A problem well stated is a problem half solved.
Charles F. Kettering
Day 1: Protein Extraction and Precipitation
- Calculations and Discussion/Conclusions in lab notebook for
ADA assays (due
at the beginning of lab)
- Cell lysis techniques and making extracts (Scopes
2nd ed. pp. 26-37; 3rd ed. pp. 26-37)
- Review Colorimetric
protein assay, Using
figures (graphs), Examples
of graphs (from Experimental
- Methods for measuring protein concentration (Scopes
2nd ed. pp. 278-283; 3rd ed. pp. 44-50)
- Precipitation techniques (Scopes 2nd ed. pp. 46-54;
3rd ed. pp. 76-85)
- Study Guide (bring a copy to lab)
- Introduction to writing a research paper (McMillan:
pp. 51-52, 126-160 (3rd ed.); 1-4, 68-69, 167-205 (4th ed.))
BIOC 311 Resources (bring copies to lab)
- [Chromatography Resources]
- [Writing Resources]
- Template for taking notes.pdf
- Methods and theories of protein extraction and precipitation
- Bradford assay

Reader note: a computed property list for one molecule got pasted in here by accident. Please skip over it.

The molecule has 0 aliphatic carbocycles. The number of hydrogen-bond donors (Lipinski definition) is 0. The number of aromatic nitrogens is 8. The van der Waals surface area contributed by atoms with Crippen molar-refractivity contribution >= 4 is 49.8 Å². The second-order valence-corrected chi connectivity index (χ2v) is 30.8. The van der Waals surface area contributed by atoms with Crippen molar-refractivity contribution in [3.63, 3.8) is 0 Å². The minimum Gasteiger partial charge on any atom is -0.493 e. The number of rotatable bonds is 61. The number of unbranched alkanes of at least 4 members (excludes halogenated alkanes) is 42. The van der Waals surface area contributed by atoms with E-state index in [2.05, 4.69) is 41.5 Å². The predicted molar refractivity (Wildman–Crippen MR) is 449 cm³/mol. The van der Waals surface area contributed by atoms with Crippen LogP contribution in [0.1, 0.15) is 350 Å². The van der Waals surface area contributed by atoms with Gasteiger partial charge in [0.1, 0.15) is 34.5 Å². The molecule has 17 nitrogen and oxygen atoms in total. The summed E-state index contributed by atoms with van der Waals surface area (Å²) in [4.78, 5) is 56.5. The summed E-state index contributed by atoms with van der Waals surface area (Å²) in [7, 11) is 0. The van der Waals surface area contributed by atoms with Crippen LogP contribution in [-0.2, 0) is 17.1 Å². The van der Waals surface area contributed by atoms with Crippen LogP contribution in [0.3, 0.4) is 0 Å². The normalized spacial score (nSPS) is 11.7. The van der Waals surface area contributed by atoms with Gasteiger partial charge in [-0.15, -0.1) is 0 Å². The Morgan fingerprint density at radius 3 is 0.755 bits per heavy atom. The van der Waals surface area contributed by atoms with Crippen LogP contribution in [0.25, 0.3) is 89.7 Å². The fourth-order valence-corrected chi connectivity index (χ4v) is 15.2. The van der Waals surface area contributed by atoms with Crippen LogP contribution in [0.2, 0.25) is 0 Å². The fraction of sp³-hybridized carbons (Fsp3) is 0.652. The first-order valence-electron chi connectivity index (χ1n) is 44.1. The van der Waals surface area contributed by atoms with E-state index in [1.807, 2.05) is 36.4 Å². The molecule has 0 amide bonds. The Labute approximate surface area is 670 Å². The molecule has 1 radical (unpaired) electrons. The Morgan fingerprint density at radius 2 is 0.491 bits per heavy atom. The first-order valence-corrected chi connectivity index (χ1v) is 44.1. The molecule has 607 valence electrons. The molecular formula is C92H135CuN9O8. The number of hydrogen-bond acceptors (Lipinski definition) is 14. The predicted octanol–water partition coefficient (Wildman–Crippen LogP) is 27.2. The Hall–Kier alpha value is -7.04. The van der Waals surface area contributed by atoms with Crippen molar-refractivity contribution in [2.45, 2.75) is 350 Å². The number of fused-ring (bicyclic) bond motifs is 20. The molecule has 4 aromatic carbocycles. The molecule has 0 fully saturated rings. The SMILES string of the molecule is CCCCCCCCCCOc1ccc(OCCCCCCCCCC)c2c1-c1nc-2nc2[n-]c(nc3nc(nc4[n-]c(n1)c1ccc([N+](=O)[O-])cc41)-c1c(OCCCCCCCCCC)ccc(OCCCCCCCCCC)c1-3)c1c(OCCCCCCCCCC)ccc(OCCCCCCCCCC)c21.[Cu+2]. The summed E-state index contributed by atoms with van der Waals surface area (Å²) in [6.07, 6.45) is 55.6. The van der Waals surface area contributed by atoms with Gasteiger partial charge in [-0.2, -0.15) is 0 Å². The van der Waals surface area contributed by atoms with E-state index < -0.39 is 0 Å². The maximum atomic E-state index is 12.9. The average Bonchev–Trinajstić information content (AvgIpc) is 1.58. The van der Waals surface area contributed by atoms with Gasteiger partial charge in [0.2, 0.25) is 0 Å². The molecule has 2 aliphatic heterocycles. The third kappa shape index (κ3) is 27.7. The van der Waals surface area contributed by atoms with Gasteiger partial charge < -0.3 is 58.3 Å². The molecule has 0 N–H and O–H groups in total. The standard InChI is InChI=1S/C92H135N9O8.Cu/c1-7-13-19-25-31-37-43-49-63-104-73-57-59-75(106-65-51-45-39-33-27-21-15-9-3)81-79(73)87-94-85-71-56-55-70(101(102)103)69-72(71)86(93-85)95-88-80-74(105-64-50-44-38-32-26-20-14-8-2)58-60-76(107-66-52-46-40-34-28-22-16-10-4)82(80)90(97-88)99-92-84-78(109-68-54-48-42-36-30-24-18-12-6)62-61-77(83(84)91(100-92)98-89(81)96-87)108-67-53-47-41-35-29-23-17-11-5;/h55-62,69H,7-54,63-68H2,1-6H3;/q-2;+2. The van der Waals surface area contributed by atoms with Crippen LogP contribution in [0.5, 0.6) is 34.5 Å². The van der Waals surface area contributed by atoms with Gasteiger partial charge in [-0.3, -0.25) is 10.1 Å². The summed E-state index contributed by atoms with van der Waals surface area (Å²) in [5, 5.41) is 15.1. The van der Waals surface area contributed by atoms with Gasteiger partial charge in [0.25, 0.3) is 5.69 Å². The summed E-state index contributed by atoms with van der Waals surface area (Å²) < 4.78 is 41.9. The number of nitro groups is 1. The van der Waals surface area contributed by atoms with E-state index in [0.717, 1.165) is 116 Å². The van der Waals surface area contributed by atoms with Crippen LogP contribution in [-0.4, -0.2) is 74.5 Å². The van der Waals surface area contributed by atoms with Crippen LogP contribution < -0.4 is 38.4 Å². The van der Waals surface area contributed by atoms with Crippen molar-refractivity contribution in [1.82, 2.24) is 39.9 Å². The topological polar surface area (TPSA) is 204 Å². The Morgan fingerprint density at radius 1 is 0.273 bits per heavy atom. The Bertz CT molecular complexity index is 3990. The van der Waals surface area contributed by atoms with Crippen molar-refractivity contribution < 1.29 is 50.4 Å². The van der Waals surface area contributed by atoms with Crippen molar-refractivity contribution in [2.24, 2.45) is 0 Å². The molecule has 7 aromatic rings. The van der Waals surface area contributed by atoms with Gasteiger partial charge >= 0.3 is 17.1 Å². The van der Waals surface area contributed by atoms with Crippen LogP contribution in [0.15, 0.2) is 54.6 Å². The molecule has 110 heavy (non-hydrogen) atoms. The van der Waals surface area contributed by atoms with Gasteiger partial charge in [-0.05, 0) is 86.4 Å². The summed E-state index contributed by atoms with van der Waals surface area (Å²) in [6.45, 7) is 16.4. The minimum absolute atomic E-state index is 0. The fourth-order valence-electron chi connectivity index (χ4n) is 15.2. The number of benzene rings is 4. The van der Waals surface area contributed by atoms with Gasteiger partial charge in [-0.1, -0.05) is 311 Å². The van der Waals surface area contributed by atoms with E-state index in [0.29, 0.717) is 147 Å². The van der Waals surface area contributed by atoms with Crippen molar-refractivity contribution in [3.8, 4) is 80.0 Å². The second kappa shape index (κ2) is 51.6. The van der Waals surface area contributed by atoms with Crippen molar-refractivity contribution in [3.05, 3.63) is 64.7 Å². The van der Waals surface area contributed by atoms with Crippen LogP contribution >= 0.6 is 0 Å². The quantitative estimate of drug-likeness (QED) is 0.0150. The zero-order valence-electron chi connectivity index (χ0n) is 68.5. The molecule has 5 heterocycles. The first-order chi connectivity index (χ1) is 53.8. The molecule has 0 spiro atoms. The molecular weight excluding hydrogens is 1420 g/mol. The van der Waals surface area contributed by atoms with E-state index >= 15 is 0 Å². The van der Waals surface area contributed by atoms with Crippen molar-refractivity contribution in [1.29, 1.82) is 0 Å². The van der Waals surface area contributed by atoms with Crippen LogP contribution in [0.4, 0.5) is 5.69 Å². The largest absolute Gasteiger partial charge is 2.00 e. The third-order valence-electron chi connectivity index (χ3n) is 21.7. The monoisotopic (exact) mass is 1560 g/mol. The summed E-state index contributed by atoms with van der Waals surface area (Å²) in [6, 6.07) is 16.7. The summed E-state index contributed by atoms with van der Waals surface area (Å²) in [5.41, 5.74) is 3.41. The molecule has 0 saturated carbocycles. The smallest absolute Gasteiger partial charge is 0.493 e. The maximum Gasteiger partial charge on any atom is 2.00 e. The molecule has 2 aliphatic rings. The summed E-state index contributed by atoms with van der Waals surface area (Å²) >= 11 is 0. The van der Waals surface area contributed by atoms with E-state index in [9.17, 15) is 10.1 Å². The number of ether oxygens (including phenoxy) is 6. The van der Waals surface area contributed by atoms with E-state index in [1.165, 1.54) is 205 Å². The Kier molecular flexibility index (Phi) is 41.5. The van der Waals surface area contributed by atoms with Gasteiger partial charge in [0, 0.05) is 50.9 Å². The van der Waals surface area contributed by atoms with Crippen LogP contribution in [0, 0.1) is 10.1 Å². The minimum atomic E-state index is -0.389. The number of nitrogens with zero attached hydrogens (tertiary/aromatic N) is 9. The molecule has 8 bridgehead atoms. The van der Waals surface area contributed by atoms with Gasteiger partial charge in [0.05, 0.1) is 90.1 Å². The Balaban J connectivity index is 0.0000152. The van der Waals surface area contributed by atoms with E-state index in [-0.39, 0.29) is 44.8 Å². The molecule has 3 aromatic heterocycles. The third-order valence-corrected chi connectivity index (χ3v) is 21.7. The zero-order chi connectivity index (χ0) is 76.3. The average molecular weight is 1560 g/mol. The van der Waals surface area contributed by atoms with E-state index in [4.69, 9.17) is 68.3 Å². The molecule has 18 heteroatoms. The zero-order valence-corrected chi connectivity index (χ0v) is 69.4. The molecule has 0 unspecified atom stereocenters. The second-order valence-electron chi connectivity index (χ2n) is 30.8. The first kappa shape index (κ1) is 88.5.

- Size exclusion chromatography column preparation
Overview of Experiment
Today we begin the partial purification of adenosine deaminase
from native (mouse tongues) and recombinant
(E. coli cells) sources. The initial step
in purification involves the extraction of soluble proteins
from the source: the cells are lysed or the tissue is homogenized,
and cell debris is removed by centrifugation. As a second purification
step, some proteins are precipitated using ammonium sulfate.
A size exclusion chromatography column is prepared for the
next purification step to be completed on Day 3; each team
needs to pour TWO columns.
Use clearly labeled screw topped bottles for storage
of all samples.
(Your initials are NOT sufficient to uniquely identify your sample
NOTE: the freezer and fridge are COMMON storage areas
for BIOC 111, 311, 313, & 413; if you put your samples
in racks or beakers, they may flip over and spill your
samples--since many students are storing samples in the